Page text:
Lessons from CME Snack activity: Saving lives with depression screenings on campuses

Background History

The ACHA-NCHA study on depression in college students left CME Outfitters staff thunderstruck by these eye-opening stats:

  • 50% of students reported feeling so depressed and so hopeless at some time in the prior year that it interfered with their functioning
  • 37% of college students reported depression severe enough to impact function
  • Nearly 10% of students report that they’ve had serious thoughts of suicide
  • Between 1-2% of college students report they’ve had a suicide attempt in the prior year

News articles on CNN and in the New York Times have also drawn attention to the gravity of student depression on college campuses. We felt this topic needed its own spotlight, and with the right format and expert faculty, we could build a course that could potentially have a real impact on patient outcomes.

We knew the right partner for this activity would be the JED Foundation, a leading non-profit organization committed to promoting emotional health and preventing suicide. CME Outfitters previously collaborated with JED on a successful project that educated campus staff on integration of returning military veterans on campus. Additionally, JED Foundation’s Victor Schwartz, MD, Chief Medical Officer and Nance Roy, Ed.D, Chief Clinical Officer, were uniquely positioned to lead the conversation due to their extensive background in the field.

We decided our CME Snack format was the optimal vehicle for the activity. CME Snacks are less than 20 minutes long, get to the essence of important topics, and quickly deliver learnings that participants can implement immediately. This nimble format has proven popular, as learners desire shorter, easier to consume content via phone or web.

The Solution

CME Outfitters and the JED Foundation leveraged JED’s vast network of campus relationships and together examined how college medical centers work and the behavior among college students when it comes to seeking help.  Notable to us was an opportunity to train and provide useful tools to primary care doctors and medical staff seeing college students to screen for depression and help them understand the warning signs to look for.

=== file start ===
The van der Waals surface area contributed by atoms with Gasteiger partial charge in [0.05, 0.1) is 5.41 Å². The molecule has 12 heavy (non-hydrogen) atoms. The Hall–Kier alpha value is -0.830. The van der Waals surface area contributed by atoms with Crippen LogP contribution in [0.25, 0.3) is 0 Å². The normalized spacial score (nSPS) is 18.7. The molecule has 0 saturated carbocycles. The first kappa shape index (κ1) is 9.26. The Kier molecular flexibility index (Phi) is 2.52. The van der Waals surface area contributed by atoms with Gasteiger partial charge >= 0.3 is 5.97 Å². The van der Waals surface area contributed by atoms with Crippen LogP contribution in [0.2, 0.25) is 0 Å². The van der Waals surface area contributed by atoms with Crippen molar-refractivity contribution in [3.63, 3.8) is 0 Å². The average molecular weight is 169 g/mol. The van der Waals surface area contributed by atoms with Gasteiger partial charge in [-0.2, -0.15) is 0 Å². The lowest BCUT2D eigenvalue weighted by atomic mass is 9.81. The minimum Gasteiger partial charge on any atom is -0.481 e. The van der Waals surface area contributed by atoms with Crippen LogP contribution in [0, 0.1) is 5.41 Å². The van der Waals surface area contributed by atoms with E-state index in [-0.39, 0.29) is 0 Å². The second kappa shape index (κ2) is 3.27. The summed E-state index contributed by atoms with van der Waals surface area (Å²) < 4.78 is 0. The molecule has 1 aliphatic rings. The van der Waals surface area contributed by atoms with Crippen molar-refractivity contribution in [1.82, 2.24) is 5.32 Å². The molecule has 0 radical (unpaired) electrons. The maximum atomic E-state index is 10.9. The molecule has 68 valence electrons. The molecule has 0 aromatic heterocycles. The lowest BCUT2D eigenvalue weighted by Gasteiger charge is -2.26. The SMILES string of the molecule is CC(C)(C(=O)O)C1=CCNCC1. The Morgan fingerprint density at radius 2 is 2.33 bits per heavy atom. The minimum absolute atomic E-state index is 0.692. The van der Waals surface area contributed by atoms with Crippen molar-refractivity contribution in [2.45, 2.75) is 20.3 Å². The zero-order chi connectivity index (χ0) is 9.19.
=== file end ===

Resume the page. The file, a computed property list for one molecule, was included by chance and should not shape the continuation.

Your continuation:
The result was Mental Health 101: The Class No One Wants to Talk About, which responds to a critical need in campuses across the U.S. in addressing depression in college students.

For our learners, specific insight included:

PHQ-2 or PHQ-9 Tools addressed the importance of screening students in the primary care setting. In the session, Dr. Roy indicated that “Students who were screened in primary care, it resulted in catching many, many students who might otherwise have fallen through the cracks.”

The importance of following up with patients; Dr. Roy added that “Anecdotally, what students reported as a result of that project was that the variables that were the most salient, that had the biggest impact on them, was that a doctor that they trusted cared enough to ask about their mood and then cared enough to follow up”

Medication Management including special concerns for dosage levels, emphasis of counseling students on the risks of mixing medication with abusive drugs and/or alcohol, the importance of timing in a medication plan, and augmentation strategies.

Integration of Services and Thorough Communication; Clinical services need to work together. Coordination and communication between health and counseling are critical to providing a holistic care plan to students. This includes continuance of care for students going to college who are already on a treatment plan.